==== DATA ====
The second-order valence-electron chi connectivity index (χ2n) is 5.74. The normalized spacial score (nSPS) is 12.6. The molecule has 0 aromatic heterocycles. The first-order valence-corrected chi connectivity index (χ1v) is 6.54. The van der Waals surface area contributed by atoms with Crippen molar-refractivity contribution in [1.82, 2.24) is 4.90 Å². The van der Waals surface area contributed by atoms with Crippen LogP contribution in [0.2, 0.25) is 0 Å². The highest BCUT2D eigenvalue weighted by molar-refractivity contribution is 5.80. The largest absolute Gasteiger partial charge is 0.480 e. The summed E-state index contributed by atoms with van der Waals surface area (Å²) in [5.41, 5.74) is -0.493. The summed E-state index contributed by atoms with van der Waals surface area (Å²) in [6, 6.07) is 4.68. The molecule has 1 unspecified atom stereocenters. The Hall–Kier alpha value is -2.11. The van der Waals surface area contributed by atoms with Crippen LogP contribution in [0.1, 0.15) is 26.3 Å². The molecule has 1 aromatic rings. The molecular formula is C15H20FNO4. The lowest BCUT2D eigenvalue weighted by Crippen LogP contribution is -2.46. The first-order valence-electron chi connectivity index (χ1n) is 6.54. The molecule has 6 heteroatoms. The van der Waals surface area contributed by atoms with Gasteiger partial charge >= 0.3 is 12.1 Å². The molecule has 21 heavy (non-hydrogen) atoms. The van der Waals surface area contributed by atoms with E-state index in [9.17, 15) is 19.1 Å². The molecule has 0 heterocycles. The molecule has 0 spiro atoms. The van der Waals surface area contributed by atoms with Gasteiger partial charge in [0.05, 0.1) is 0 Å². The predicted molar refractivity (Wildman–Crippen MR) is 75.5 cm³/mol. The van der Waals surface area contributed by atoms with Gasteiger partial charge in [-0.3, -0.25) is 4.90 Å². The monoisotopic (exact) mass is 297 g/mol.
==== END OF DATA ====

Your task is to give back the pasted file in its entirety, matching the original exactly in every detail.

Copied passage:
The second-order valence-electron chi connectivity index (χ2n) is 5.74. The normalized spacial score (nSPS) is 12.6. The molecule has 0 aromatic heterocycles. The first-order valence-corrected chi connectivity index (χ1v) is 6.54. The van der Waals surface area contributed by atoms with Crippen molar-refractivity contribution in [1.82, 2.24) is 4.90 Å². The van der Waals surface area contributed by atoms with Crippen LogP contribution in [0.2, 0.25) is 0 Å². The highest BCUT2D eigenvalue weighted by molar-refractivity contribution is 5.80. The largest absolute Gasteiger partial charge is 0.480 e. The summed E-state index contributed by atoms with van der Waals surface area (Å²) in [5.41, 5.74) is -0.493. The summed E-state index contributed by atoms with van der Waals surface area (Å²) in [6, 6.07) is 4.68. The molecule has 1 unspecified atom stereocenters. The Hall–Kier alpha value is -2.11. The van der Waals surface area contributed by atoms with Crippen LogP contribution in [0.1, 0.15) is 26.3 Å². The molecule has 1 aromatic rings. The molecular formula is C15H20FNO4. The lowest BCUT2D eigenvalue weighted by Crippen LogP contribution is -2.46. The first-order valence-electron chi connectivity index (χ1n) is 6.54. The molecule has 6 heteroatoms. The van der Waals surface area contributed by atoms with Gasteiger partial charge >= 0.3 is 12.1 Å². The molecule has 21 heavy (non-hydrogen) atoms. The van der Waals surface area contributed by atoms with E-state index in [9.17, 15) is 19.1 Å². The molecule has 0 heterocycles. The molecule has 0 spiro atoms. The van der Waals surface area contributed by atoms with Gasteiger partial charge in [0.05, 0.1) is 0 Å². The predicted molar refractivity (Wildman–Crippen MR) is 75.5 cm³/mol. The van der Waals surface area contributed by atoms with Gasteiger partial charge in [-0.3, -0.25) is 4.90 Å². The monoisotopic (exact) mass is 297 g/mol.